May 19, 2024
The arrival of summer will test our resolve to social distance
Humans are social animals. We seek physical closeness and, in the response to a collective threat, we reach out for even more.
Humans are social animals. We seek physical closeness and, in the response to a collective threat, we reach out for even more.

As a boy growing up in Fox Creek, northern Alberta, Jay Van Bavel learned how to give a firm handshake. Guys would be teased if they had a flimsy grip. It was that masculine, alpha-male thing.

That small-town boy grew up to become a social neuroscience professor at New York University who, back near the end of February, before the virus that causes COVID-19 began spreading in North America in any serious way, was at a conference in New Orleans when he started watching data come in from around the world. He read how the adoption of fist bump greetings over a strong handshake might substantially reduce the spread of this new coronavirus.

Back at the conference, “everybody is shaking hands.” Four thousand people. He tweeted out the article, declaring he would be doing more fist bumps until the #coronavirus passes. “Please RT if you want to make this a social norm.” “I shared the article, and then I started fist bumping, everybody. But even people who saw the article, friends, instinctively kept reaching out for my hands,” Van Bavel remembers.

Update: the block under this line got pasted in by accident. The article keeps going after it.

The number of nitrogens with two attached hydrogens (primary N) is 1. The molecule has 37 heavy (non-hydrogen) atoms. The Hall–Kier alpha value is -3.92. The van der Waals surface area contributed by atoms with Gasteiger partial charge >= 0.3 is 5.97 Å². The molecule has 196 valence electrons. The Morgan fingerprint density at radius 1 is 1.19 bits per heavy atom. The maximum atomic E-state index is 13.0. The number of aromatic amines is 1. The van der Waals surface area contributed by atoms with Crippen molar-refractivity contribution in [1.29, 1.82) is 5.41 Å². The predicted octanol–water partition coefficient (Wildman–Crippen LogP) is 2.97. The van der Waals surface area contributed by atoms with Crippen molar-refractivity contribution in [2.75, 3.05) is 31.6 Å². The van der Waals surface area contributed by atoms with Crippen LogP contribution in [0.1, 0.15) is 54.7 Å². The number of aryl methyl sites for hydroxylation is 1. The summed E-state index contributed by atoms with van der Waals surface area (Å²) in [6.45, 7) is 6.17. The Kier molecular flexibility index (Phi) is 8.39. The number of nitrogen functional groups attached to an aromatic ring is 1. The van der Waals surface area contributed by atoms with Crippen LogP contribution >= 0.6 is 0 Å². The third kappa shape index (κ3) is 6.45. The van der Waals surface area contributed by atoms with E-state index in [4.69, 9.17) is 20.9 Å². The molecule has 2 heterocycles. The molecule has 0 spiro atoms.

“It’s that habit we built our entire life in our culture. Shaking hands is the way you connect with somebody.”

We don’t shake hands anymore. Van Bavel also spent his childhood summers playing baseball and bunking at summer camps, typical glorious “Canadian stuff” that, this pandemic summer, like handshakes, have been scuttled in most parts of the country.

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See Also:

(1) Our high-priced deflation

(2) Canada needs to end arbitrary restrictions

(3) Parties locked in negotiations again over House of Commons’ return

(4) Air Force to hold funeral procession in Halifax for victim of Snowbirds crash

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